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THE STUBBORN WIFE

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Long ago in Finland a young man named Jan married a woman named Astrid. He loved her with all his heart and thought her a wonderful woman. But, alas, after a while Astrid began to show her true character, and Jan grew sad.

Astrid was selfish and headstrong. Whenever Jan asked her to do something, she did just the opposite. Jan would sometimes argue, but in the end Astrid got what she wanted. Jan was a patient man, and he did love his wife, so he tried to adjust, always giving into his wife’s wishes.

One day when he awoke and opened the window wide, he sniffed the fresh morning air. “Ahh,” he thought, “spring is coming soon, though I mustn’t say that to Astrid, for if I do, she’ll make certain winter stays.” He went on dreaming of spring, and suddenly he thought how lovely it would be to have a fine party to celebrate the coming of spring.

“Oh my,” he thought, “if I tell Astrid I should like a party, she’ll lock the doors. And if I ask her to prepare a feast, she’ll decide that we must fast.”

Jan sighed with regret, but suddenly came up with a marvelous idea. “I’ll pretend I wish for quiet in the house, and when I do, Astrid will invite a houseful of guests to visit.”

That afternoon Jan said to Astrid, “I hope we’ll be having no parties this spring. We are far too poor to invite anyone to our home, for we’ve nothing to feed them.”

Astrid’s face grew red. “Poor?” she cried. “We’re not poor! We have plenty — more than enough. I’m going to bake a nice big cake and invite everyone to come to our house to share it.”

“Ah,” Jan sighed, “next thing you’ll be wishing for a pudding too. I hope you won’t be so wasteful.”

Astrid grinned. “Pudding! What a fine idea. We shall have a big, delicious pudding, and a roasted pig, and plenty to drink, and everything anyone could ever wish to eat.”

“Oh dear,” Jan sighed, “I suppose you’ll have your way. But, Astrid, please, invite only a few of our dearest friends.”

“We’ll invite everyone we know,” Astrid cried. “The more the better!”

“Well, then,” Jan said, “I’ll eat nothing, for I don’t want to waste the little we have.”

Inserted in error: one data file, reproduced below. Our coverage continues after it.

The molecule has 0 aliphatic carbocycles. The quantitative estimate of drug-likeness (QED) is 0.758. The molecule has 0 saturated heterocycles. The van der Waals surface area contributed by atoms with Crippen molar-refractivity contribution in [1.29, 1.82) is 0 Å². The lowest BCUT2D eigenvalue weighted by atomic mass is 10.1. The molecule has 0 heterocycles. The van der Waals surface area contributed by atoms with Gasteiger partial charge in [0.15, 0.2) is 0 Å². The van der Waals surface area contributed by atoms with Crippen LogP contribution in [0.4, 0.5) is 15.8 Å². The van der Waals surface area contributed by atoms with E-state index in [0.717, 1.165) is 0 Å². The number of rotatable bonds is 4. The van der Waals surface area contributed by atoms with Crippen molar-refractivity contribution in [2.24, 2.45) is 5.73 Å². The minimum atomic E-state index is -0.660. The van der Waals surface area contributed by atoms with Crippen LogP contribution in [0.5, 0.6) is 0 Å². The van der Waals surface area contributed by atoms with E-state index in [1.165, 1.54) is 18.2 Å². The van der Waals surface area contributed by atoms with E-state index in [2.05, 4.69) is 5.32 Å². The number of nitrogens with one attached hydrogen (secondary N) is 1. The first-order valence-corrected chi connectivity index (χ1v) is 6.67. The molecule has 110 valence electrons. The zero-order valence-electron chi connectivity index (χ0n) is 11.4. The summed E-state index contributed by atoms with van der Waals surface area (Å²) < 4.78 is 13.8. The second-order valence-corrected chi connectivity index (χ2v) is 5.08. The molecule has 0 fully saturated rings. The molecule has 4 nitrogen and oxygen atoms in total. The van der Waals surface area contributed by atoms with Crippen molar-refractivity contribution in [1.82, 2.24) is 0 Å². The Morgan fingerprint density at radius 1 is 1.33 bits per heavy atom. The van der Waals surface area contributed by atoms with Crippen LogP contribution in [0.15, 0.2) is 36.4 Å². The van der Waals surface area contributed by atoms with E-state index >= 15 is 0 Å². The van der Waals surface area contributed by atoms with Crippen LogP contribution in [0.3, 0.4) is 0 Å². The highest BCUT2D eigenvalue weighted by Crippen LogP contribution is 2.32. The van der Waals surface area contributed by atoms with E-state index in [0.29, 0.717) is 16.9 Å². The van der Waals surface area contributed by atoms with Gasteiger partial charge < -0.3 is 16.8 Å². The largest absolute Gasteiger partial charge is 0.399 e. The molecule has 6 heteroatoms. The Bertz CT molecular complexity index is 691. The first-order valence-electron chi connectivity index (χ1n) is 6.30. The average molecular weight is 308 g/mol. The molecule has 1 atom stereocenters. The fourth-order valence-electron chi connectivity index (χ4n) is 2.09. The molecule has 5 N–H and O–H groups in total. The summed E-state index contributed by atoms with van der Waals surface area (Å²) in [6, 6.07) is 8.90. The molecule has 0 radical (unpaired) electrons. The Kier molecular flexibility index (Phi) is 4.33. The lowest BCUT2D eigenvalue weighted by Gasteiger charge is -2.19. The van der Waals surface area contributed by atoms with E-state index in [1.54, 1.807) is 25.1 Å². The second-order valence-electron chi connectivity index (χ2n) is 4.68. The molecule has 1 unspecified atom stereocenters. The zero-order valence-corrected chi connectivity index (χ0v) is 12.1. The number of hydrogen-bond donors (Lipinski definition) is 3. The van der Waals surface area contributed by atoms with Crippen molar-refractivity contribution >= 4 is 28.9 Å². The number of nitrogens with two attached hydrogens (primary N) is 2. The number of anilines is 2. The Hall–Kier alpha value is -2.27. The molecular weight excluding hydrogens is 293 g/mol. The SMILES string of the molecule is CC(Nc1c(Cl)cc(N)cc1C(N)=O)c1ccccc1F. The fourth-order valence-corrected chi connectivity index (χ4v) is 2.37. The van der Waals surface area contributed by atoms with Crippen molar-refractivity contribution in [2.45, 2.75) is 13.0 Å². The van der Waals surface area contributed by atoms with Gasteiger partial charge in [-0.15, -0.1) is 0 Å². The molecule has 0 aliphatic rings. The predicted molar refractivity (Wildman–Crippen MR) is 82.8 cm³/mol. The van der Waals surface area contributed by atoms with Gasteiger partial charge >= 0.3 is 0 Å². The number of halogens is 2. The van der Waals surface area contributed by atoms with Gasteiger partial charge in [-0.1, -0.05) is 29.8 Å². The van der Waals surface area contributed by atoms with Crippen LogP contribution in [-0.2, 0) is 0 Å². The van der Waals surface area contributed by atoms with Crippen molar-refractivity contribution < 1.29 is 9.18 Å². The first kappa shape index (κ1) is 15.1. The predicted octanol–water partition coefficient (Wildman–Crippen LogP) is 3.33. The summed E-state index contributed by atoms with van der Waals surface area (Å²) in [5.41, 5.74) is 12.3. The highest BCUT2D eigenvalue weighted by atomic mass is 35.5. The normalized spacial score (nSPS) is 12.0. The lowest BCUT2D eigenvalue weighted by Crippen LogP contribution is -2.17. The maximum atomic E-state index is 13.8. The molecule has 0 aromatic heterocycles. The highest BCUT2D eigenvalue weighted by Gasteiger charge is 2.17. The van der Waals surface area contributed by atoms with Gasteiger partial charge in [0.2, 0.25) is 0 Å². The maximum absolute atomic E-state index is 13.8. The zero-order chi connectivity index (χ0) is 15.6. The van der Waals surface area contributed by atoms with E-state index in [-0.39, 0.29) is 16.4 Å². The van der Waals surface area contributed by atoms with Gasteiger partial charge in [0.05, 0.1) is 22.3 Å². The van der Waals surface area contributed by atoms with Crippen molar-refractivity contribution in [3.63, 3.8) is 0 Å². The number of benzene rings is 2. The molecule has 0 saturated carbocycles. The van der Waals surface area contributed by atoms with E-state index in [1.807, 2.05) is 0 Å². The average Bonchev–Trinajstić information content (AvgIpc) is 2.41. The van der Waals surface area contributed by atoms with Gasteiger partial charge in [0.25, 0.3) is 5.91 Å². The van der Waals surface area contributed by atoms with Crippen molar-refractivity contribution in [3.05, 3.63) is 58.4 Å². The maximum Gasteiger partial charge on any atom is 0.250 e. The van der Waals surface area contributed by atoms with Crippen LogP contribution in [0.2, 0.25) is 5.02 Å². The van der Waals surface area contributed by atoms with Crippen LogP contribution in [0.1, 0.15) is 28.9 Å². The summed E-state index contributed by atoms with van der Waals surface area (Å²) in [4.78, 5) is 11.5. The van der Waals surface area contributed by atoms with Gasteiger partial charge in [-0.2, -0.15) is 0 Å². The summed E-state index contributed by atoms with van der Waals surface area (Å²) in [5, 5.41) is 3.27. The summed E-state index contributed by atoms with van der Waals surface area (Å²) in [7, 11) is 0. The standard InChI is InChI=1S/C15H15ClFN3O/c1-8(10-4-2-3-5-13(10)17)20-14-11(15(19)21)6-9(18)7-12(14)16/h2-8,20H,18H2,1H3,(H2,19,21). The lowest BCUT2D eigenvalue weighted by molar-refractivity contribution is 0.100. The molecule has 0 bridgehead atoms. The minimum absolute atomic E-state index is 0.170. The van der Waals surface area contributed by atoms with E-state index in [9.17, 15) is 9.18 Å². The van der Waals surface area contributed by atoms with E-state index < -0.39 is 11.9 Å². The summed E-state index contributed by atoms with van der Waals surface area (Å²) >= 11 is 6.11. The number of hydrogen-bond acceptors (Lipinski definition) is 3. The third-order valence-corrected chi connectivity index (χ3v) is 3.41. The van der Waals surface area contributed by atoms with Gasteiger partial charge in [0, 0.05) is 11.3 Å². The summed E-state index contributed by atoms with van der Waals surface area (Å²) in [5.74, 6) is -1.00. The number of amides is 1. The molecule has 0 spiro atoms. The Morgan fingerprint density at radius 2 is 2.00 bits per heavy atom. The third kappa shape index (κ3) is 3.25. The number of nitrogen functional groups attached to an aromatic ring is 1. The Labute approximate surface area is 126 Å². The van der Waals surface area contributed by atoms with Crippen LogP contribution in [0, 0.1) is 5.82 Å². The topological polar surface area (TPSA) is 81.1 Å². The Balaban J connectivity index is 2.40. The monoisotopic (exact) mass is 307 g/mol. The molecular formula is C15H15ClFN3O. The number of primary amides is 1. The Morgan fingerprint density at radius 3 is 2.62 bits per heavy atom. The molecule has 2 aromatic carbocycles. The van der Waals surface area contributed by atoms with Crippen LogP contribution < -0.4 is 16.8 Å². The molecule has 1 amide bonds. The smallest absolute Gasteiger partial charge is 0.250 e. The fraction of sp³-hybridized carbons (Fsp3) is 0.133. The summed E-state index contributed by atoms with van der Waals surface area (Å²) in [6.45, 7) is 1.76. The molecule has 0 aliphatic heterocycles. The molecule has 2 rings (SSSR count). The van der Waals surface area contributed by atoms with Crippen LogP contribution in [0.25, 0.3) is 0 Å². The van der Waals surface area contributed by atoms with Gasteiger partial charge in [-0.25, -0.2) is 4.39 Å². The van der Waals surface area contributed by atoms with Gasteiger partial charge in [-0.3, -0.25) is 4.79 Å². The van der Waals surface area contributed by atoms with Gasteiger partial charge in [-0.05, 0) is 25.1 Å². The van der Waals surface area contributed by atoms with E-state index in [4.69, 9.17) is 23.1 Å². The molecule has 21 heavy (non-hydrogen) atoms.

“You’ll eat and drink with your guests,” Astrid declared. “Now be quiet and let me plan for my spring celebration. You know spring will be coming soon.”

When the day of the party arrived, everyone in the village came. The feasting was magnificent. Everyone sang and ate and danced, and Jan, though he pretended to be sad, had never in all his life been more joyful. He was careful to hide his pleasure, for he did not want his wife to know he had played a trick on her.

Time went on, and Astrid became more and more stubborn and contrary. Jan sighed, and now and then, when he wished most to do something, he pretended he wanted just the opposite.

One day, just as the streams were melting, Jan and Astrid went out for a walk. Soon they came to a wooden bridge that crossed the rising river. Jan stopped in his tracks, for he saw that many of the planks were rotting.

“Careful, Astrid,” he called to his wife, who had set out ahead of him to cross the bridge. “Those planks are a little rotten. Step lightly or you’ll break right through.”

Astrid scowled at her husband. “I’ll step as heavily as I wish,” she said, and marched defiantly onto the bridge. “There now,” she said, turning back to gloat at her cowering husband, “everything’s just …”

But Astrid did not finish her sentence, for just then one of the rotting planks cracked and broke, sending Astrid down into the swollen stream.

“Help!” she called, and poor Jan looked down and called, “I’m coming to save you.”

With that he began to run as fast as he could upstream.

As he ran, he passed by two fishermen. “Where are you racing?” they cried to him.

“Oh, it’s terrible,” Jan called to them. “My wife fell into the river back by the bridge. I’m running to save her from trouble.”

The fishermen shook their heads. “Good man, you must be mad,” they said. “You should be running downstream, not upstream, for she will be floating downstream.”

“Oh, no,” Jan said, “you don’t know my wife. She’s so stubborn, she’s certain to go against the current, and so it’s upstream I must run.”

by Amy Friedman and Meredith Johnson

END OF ARTICLE

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